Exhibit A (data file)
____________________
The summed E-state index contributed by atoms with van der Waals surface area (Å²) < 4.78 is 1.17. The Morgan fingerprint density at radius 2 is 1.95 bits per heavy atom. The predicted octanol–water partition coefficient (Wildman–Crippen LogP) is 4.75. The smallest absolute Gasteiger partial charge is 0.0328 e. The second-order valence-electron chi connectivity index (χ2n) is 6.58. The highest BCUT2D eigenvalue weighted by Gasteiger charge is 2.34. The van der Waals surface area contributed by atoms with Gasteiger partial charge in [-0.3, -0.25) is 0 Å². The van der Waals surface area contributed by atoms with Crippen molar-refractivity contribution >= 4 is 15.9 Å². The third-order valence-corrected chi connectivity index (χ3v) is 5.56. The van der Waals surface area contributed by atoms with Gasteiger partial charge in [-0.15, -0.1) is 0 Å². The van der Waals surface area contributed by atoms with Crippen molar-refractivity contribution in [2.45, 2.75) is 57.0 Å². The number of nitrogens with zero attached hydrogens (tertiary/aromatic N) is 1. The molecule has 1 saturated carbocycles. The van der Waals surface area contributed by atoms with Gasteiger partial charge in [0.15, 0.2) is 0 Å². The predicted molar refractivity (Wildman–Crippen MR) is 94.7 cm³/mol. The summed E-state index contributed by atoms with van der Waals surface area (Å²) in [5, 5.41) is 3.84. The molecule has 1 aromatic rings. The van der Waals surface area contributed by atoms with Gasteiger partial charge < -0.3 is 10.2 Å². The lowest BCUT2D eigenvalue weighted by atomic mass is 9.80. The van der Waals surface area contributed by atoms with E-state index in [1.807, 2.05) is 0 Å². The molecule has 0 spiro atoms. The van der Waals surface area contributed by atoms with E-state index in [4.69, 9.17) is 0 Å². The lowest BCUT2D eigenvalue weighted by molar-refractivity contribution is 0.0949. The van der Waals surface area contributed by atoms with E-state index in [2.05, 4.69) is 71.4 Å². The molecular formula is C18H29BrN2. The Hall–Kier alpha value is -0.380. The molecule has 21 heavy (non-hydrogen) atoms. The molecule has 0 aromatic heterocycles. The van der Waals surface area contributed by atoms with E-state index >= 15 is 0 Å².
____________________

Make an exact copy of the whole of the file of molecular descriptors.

The summed E-state index contributed by atoms with van der Waals surface area (Å²) < 4.78 is 1.17. The Morgan fingerprint density at radius 2 is 1.95 bits per heavy atom. The predicted octanol–water partition coefficient (Wildman–Crippen LogP) is 4.75. The smallest absolute Gasteiger partial charge is 0.0328 e. The second-order valence-electron chi connectivity index (χ2n) is 6.58. The highest BCUT2D eigenvalue weighted by Gasteiger charge is 2.34. The van der Waals surface area contributed by atoms with Gasteiger partial charge in [-0.3, -0.25) is 0 Å². The van der Waals surface area contributed by atoms with Crippen molar-refractivity contribution >= 4 is 15.9 Å². The third-order valence-corrected chi connectivity index (χ3v) is 5.56. The van der Waals surface area contributed by atoms with Gasteiger partial charge in [-0.15, -0.1) is 0 Å². The van der Waals surface area contributed by atoms with Crippen molar-refractivity contribution in [2.45, 2.75) is 57.0 Å². The number of nitrogens with zero attached hydrogens (tertiary/aromatic N) is 1. The molecule has 1 saturated carbocycles. The van der Waals surface area contributed by atoms with Gasteiger partial charge in [0.15, 0.2) is 0 Å². The predicted molar refractivity (Wildman–Crippen MR) is 94.7 cm³/mol. The summed E-state index contributed by atoms with van der Waals surface area (Å²) in [5, 5.41) is 3.84. The molecule has 1 aromatic rings. The van der Waals surface area contributed by atoms with Gasteiger partial charge < -0.3 is 10.2 Å². The lowest BCUT2D eigenvalue weighted by atomic mass is 9.80. The van der Waals surface area contributed by atoms with E-state index in [1.807, 2.05) is 0 Å². The molecule has 0 spiro atoms. The van der Waals surface area contributed by atoms with E-state index in [4.69, 9.17) is 0 Å². The lowest BCUT2D eigenvalue weighted by molar-refractivity contribution is 0.0949. The van der Waals surface area contributed by atoms with E-state index in [2.05, 4.69) is 71.4 Å². The molecular formula is C18H29BrN2. The Hall–Kier alpha value is -0.380. The molecule has 21 heavy (non-hydrogen) atoms. The molecule has 0 aromatic heterocycles. The van der Waals surface area contributed by atoms with E-state index >= 15 is 0 Å².